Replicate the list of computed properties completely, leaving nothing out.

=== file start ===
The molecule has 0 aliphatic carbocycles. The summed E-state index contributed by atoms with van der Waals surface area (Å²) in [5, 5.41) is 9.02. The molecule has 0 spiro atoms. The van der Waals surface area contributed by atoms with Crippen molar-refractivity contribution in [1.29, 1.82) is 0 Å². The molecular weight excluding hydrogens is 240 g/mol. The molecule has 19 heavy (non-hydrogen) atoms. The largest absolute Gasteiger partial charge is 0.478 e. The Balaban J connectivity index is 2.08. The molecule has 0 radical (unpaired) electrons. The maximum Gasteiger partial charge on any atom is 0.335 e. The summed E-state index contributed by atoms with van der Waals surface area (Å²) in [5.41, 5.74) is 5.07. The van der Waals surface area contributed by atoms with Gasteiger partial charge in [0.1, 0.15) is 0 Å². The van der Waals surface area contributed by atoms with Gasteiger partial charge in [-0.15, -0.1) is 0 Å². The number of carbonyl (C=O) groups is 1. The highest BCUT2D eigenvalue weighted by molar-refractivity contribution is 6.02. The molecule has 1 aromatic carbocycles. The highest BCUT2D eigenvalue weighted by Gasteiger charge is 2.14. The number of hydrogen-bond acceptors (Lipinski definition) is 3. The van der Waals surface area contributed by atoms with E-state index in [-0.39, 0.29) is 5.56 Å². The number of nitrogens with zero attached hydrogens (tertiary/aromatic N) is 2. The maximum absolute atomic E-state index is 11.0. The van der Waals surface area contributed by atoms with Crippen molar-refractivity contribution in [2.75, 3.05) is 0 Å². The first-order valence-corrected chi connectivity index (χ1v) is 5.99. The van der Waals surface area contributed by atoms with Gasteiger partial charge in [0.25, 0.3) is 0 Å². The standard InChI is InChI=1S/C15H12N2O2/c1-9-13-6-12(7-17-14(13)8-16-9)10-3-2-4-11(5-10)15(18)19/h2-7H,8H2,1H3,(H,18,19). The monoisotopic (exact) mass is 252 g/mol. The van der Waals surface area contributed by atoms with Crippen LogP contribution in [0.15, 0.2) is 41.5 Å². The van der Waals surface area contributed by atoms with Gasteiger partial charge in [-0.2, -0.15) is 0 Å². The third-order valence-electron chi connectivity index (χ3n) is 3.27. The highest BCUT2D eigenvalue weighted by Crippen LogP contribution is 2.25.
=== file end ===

The molecule has 0 aliphatic carbocycles. The summed E-state index contributed by atoms with van der Waals surface area (Å²) in [5, 5.41) is 9.02. The molecule has 0 spiro atoms. The van der Waals surface area contributed by atoms with Crippen molar-refractivity contribution in [1.29, 1.82) is 0 Å². The molecular weight excluding hydrogens is 240 g/mol. The molecule has 19 heavy (non-hydrogen) atoms. The largest absolute Gasteiger partial charge is 0.478 e. The Balaban J connectivity index is 2.08. The molecule has 0 radical (unpaired) electrons. The maximum Gasteiger partial charge on any atom is 0.335 e. The summed E-state index contributed by atoms with van der Waals surface area (Å²) in [5.41, 5.74) is 5.07. The van der Waals surface area contributed by atoms with Gasteiger partial charge in [0.1, 0.15) is 0 Å². The van der Waals surface area contributed by atoms with Gasteiger partial charge in [-0.15, -0.1) is 0 Å². The number of carbonyl (C=O) groups is 1. The highest BCUT2D eigenvalue weighted by molar-refractivity contribution is 6.02. The molecule has 1 aromatic carbocycles. The highest BCUT2D eigenvalue weighted by Gasteiger charge is 2.14. The number of hydrogen-bond acceptors (Lipinski definition) is 3. The van der Waals surface area contributed by atoms with E-state index in [-0.39, 0.29) is 5.56 Å². The number of nitrogens with zero attached hydrogens (tertiary/aromatic N) is 2. The maximum absolute atomic E-state index is 11.0. The van der Waals surface area contributed by atoms with Crippen molar-refractivity contribution in [2.75, 3.05) is 0 Å². The first-order valence-corrected chi connectivity index (χ1v) is 5.99. The van der Waals surface area contributed by atoms with Gasteiger partial charge in [0.25, 0.3) is 0 Å². The standard InChI is InChI=1S/C15H12N2O2/c1-9-13-6-12(7-17-14(13)8-16-9)10-3-2-4-11(5-10)15(18)19/h2-7H,8H2,1H3,(H,18,19). The monoisotopic (exact) mass is 252 g/mol. The van der Waals surface area contributed by atoms with Crippen LogP contribution in [0.15, 0.2) is 41.5 Å². The van der Waals surface area contributed by atoms with Gasteiger partial charge in [-0.2, -0.15) is 0 Å². The third-order valence-electron chi connectivity index (χ3n) is 3.27. The highest BCUT2D eigenvalue weighted by Crippen LogP contribution is 2.25.